Pregnant with Twins
Things You Need to Know If you’re Pregnant with Twins
A twin pregnancy is a double blessing, but it can also carry greater risks than singleton pregnancies.
Twins account for over 90 per cent of multiple births. There are two types of twins– identical (monozygotic) and fraternal (dizygotic). To form identical twins, one fertilised egg (ovum) splits and develops two babies with exactly the same genetic information.
1. You are technically a high-risk patient
The risk of many potential pregnancy complications – including preterm delivery, cesarean birth, pre-eclampsia (a blood pressure disorder) and gestational diabetes – is elevated among women carrying multiples, according to the American College of Obstetricians and Gynecologists. That’s why you need to be especially careful about following your OB-GYN’s recommendations for visits, screenings and other care. “With that extra diligence, we can hopefully keep risks of adverse outcomes at a minimum,”
2. You should ask if you have multiple placentas
While all identical twins share a placenta, fraternal twins or other multiples may not – and sharing has implications for their health, since one developing baby may get the shorter end of the nutrient-and-blood stick, says Dr. Mary Norton, president of the Society for Maternal-Fetal Medicine and a perinatologist and medical geneticist at the UCSF Medical Center. “Like any siblings,” she says, “if they’re sharing, they don’t always share well.” In that case, moms-to-be need closer and more frequent monitoring.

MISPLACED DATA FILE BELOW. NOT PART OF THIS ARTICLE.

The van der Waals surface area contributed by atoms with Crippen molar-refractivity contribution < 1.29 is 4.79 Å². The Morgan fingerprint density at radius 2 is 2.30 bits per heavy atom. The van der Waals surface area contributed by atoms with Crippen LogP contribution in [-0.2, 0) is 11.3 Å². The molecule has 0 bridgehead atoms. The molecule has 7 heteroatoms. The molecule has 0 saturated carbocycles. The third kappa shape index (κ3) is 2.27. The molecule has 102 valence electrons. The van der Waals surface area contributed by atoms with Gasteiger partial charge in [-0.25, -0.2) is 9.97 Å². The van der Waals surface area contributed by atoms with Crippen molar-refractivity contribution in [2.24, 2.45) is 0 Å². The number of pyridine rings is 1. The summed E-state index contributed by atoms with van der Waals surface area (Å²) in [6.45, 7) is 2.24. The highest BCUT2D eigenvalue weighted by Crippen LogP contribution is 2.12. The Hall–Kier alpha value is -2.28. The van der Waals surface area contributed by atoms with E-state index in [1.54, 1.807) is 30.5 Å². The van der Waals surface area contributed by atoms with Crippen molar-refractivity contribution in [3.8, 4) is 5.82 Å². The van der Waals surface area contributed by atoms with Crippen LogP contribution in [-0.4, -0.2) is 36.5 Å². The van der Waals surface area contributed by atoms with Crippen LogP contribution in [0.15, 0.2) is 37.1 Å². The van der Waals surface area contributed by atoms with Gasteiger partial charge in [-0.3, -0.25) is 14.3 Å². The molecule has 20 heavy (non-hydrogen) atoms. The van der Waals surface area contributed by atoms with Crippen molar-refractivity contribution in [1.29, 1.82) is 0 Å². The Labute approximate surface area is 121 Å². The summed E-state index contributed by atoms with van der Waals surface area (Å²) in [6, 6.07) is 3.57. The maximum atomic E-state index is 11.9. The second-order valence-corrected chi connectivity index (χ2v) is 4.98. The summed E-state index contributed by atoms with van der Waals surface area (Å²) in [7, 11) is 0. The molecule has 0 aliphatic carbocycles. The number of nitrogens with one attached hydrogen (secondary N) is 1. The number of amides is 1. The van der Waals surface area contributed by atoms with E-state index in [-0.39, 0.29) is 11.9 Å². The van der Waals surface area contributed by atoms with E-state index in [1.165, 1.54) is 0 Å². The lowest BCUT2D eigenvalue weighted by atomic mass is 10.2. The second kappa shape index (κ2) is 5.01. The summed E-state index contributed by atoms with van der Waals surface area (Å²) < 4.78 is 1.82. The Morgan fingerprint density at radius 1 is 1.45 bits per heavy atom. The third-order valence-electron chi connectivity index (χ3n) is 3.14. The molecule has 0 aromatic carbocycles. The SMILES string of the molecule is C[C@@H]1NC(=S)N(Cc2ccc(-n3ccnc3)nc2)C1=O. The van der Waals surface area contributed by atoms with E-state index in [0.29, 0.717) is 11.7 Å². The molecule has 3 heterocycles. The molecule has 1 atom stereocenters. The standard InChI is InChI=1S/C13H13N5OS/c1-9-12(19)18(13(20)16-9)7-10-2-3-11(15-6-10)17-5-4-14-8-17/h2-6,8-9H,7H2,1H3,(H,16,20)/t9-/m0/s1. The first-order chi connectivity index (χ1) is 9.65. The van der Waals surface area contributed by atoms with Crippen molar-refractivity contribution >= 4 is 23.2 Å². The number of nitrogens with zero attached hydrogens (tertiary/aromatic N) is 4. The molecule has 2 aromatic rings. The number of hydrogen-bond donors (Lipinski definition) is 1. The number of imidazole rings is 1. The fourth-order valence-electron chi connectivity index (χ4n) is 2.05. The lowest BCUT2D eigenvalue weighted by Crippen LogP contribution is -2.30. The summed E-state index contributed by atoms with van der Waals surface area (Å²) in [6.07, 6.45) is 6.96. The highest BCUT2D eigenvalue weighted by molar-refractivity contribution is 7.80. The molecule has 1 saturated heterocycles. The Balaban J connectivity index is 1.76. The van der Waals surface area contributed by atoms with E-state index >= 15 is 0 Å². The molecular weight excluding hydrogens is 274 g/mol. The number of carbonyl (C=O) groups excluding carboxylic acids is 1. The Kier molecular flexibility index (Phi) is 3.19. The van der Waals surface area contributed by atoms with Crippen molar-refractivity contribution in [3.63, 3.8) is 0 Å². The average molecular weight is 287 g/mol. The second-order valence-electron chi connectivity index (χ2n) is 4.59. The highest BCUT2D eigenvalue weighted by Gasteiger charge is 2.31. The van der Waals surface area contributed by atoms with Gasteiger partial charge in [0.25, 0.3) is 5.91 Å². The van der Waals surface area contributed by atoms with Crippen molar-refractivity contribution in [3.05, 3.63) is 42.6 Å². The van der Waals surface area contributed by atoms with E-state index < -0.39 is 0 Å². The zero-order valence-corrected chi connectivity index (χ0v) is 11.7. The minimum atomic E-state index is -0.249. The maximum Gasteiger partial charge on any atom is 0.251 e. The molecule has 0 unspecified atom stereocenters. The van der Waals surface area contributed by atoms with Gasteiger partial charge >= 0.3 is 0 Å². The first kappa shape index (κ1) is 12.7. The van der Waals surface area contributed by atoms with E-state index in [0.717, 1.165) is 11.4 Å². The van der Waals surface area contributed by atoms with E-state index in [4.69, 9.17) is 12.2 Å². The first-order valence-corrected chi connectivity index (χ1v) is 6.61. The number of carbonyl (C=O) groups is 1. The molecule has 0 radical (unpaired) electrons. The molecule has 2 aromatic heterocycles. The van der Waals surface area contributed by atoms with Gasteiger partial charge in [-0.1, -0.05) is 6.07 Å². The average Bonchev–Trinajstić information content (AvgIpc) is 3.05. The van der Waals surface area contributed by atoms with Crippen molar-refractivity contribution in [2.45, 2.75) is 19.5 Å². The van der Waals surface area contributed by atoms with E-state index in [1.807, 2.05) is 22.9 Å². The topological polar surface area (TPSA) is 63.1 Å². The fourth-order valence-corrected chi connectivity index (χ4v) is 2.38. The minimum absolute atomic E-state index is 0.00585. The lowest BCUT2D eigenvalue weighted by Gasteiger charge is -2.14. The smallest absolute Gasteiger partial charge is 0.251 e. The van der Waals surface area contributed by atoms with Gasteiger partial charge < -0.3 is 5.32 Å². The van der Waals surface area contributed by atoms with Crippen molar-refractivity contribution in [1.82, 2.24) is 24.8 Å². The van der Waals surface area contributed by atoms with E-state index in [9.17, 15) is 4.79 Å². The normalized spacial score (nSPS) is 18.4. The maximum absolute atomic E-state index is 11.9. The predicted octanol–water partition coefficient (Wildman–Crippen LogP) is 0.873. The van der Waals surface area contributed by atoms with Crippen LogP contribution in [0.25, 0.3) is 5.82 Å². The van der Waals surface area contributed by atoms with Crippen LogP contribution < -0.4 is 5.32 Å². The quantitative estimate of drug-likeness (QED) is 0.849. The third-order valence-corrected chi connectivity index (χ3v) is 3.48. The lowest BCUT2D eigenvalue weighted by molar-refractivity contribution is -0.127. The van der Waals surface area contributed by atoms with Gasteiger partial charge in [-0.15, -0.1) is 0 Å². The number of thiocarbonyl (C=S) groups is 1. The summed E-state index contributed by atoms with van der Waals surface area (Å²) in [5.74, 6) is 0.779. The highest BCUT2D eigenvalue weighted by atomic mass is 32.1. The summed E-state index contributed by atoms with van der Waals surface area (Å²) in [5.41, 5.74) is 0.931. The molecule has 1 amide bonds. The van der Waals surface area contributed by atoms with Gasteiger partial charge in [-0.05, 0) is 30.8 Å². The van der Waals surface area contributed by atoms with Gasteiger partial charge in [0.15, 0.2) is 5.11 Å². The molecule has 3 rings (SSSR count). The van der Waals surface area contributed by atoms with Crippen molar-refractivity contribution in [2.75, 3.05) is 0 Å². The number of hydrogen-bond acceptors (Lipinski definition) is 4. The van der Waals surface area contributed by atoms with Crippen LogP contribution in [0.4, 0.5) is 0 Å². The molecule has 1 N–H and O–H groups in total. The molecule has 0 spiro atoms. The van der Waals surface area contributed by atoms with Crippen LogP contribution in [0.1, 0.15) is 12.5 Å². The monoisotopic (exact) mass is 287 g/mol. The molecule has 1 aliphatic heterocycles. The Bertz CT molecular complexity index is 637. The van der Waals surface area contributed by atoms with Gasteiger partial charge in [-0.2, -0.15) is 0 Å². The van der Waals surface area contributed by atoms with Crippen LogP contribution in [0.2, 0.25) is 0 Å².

3. There’s a good chance you’ll deliver early
The most common risk of carrying multiples is preterm delivery. “For each additional fetus that’s in there, you deliver about a month earlier. Average twins deliver around 36 weeks instead of the 39 to 40 weeks that’s considered full-term for singletons. “Most babies do fine [when they’re delivered at 36 weeks], but they’re at higher risk for complications, such as respiratory, cognitive and other short- and long-term problems. Again, that means it’s important to talk to your doctor about what symptoms might signal an early labor. Worry a little bit more about things that might be common symptoms that could be premature labor if you’re pregnant with twins.
4. You’ll be a regular at the doctor’s office
Twin pregnancies require more monitoring than single pregnancies. “We tend to do more frequent ultrasounds for growth in twin pregnancies, compared with one anatomy scan and one growth scan in a singleton pregnancy.”
But along with additional testing comes risk. For example, the chance of miscarriage after amniocentesis is higher in twin pregnancies. “You are sticking the mother twice, so if the risk of miscarriage is one of 1,000 in singleton pregnancies, it would increase it to one in 500 for twins.”
5. You’ll get bigger faster
“Women pregnant with multiples should be prepared to have a lack of clothes at the end – especially tops,” says Blair, who now relies on leggings, long tank tops and maternity shirts. “[My tops] no longer cover my full belly.” Her exercise routine also took a hit earlier this time around, which is to be expected, although movement is still recommended during pregnancy with multiples, “[Women] will be more fatigued, their hips will hurt, their joints will hurt,” and “It’s just not going to be the same.”
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